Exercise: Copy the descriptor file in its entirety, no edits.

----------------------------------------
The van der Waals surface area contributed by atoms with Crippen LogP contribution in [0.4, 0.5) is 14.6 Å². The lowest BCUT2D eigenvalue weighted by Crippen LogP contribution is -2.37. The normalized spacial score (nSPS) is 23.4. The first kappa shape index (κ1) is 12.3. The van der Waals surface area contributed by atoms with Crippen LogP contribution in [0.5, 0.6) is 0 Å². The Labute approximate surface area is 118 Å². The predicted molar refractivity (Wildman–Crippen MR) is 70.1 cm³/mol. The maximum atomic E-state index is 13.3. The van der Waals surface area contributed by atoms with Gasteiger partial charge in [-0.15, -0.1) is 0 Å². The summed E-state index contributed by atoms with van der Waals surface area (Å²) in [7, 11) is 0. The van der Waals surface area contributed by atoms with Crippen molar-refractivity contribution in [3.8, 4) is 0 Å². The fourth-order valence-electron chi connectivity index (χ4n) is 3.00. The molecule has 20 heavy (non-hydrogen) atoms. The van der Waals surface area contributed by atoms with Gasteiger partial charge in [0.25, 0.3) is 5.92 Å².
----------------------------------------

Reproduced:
The van der Waals surface area contributed by atoms with Crippen LogP contribution in [0.4, 0.5) is 14.6 Å². The lowest BCUT2D eigenvalue weighted by Crippen LogP contribution is -2.37. The normalized spacial score (nSPS) is 23.4. The first kappa shape index (κ1) is 12.3. The van der Waals surface area contributed by atoms with Crippen LogP contribution in [0.5, 0.6) is 0 Å². The Labute approximate surface area is 118 Å². The predicted molar refractivity (Wildman–Crippen MR) is 70.1 cm³/mol. The maximum atomic E-state index is 13.3. The van der Waals surface area contributed by atoms with Gasteiger partial charge in [-0.15, -0.1) is 0 Å². The summed E-state index contributed by atoms with van der Waals surface area (Å²) in [7, 11) is 0. The van der Waals surface area contributed by atoms with Crippen molar-refractivity contribution in [3.8, 4) is 0 Å². The fourth-order valence-electron chi connectivity index (χ4n) is 3.00. The molecule has 20 heavy (non-hydrogen) atoms. The van der Waals surface area contributed by atoms with Gasteiger partial charge in [0.25, 0.3) is 5.92 Å².